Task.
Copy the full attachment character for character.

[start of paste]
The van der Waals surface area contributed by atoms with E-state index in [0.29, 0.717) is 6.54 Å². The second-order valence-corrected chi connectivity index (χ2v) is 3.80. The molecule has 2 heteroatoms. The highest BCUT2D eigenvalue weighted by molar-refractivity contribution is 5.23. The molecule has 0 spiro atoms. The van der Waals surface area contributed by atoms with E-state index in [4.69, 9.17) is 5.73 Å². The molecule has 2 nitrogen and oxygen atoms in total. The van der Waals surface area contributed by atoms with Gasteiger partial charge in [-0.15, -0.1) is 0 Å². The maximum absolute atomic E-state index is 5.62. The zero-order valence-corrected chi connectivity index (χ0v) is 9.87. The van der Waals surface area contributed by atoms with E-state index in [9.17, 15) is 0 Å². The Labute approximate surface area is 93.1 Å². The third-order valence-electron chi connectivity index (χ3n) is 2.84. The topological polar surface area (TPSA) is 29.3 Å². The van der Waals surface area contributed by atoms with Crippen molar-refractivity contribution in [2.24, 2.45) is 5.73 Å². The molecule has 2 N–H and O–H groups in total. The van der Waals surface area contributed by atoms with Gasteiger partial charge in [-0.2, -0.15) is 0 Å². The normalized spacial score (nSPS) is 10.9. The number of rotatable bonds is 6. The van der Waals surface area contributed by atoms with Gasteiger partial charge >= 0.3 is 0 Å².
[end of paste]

The van der Waals surface area contributed by atoms with E-state index in [0.29, 0.717) is 6.54 Å². The second-order valence-corrected chi connectivity index (χ2v) is 3.80. The molecule has 2 heteroatoms. The highest BCUT2D eigenvalue weighted by molar-refractivity contribution is 5.23. The molecule has 0 spiro atoms. The van der Waals surface area contributed by atoms with E-state index in [4.69, 9.17) is 5.73 Å². The molecule has 2 nitrogen and oxygen atoms in total. The van der Waals surface area contributed by atoms with Gasteiger partial charge in [-0.15, -0.1) is 0 Å². The maximum absolute atomic E-state index is 5.62. The zero-order valence-corrected chi connectivity index (χ0v) is 9.87. The van der Waals surface area contributed by atoms with E-state index in [9.17, 15) is 0 Å². The Labute approximate surface area is 93.1 Å². The third-order valence-electron chi connectivity index (χ3n) is 2.84. The topological polar surface area (TPSA) is 29.3 Å². The van der Waals surface area contributed by atoms with Crippen molar-refractivity contribution in [2.24, 2.45) is 5.73 Å². The molecule has 2 N–H and O–H groups in total. The van der Waals surface area contributed by atoms with Gasteiger partial charge in [-0.2, -0.15) is 0 Å². The normalized spacial score (nSPS) is 10.9. The number of rotatable bonds is 6. The van der Waals surface area contributed by atoms with Gasteiger partial charge >= 0.3 is 0 Å².